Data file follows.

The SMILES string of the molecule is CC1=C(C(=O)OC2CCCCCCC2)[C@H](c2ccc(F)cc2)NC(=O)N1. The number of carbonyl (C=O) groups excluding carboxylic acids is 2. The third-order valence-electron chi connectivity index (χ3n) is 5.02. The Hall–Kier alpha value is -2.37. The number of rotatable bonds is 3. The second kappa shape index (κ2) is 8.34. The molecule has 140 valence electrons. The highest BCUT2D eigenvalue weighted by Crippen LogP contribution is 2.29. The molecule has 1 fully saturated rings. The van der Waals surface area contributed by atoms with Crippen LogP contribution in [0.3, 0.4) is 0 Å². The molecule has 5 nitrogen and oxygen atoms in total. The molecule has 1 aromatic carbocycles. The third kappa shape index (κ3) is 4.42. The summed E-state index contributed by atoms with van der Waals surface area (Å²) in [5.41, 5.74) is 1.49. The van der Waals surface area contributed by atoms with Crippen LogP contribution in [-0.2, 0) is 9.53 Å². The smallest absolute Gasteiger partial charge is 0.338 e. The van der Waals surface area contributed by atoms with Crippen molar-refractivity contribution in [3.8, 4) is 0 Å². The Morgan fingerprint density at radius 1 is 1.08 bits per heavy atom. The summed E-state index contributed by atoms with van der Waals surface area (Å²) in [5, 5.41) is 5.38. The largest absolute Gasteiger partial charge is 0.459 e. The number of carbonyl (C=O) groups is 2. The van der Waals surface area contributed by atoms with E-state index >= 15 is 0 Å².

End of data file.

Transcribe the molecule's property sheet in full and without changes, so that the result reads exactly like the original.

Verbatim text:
The SMILES string of the molecule is CC1=C(C(=O)OC2CCCCCCC2)[C@H](c2ccc(F)cc2)NC(=O)N1. The number of carbonyl (C=O) groups excluding carboxylic acids is 2. The third-order valence-electron chi connectivity index (χ3n) is 5.02. The Hall–Kier alpha value is -2.37. The number of rotatable bonds is 3. The second kappa shape index (κ2) is 8.34. The molecule has 140 valence electrons. The highest BCUT2D eigenvalue weighted by Crippen LogP contribution is 2.29. The molecule has 1 fully saturated rings. The van der Waals surface area contributed by atoms with Crippen LogP contribution in [0.3, 0.4) is 0 Å². The molecule has 5 nitrogen and oxygen atoms in total. The molecule has 1 aromatic carbocycles. The third kappa shape index (κ3) is 4.42. The summed E-state index contributed by atoms with van der Waals surface area (Å²) in [5.41, 5.74) is 1.49. The van der Waals surface area contributed by atoms with Crippen LogP contribution in [-0.2, 0) is 9.53 Å². The smallest absolute Gasteiger partial charge is 0.338 e. The van der Waals surface area contributed by atoms with Crippen molar-refractivity contribution in [3.8, 4) is 0 Å². The Morgan fingerprint density at radius 1 is 1.08 bits per heavy atom. The summed E-state index contributed by atoms with van der Waals surface area (Å²) in [5, 5.41) is 5.38. The largest absolute Gasteiger partial charge is 0.459 e. The number of carbonyl (C=O) groups is 2. The van der Waals surface area contributed by atoms with E-state index >= 15 is 0 Å².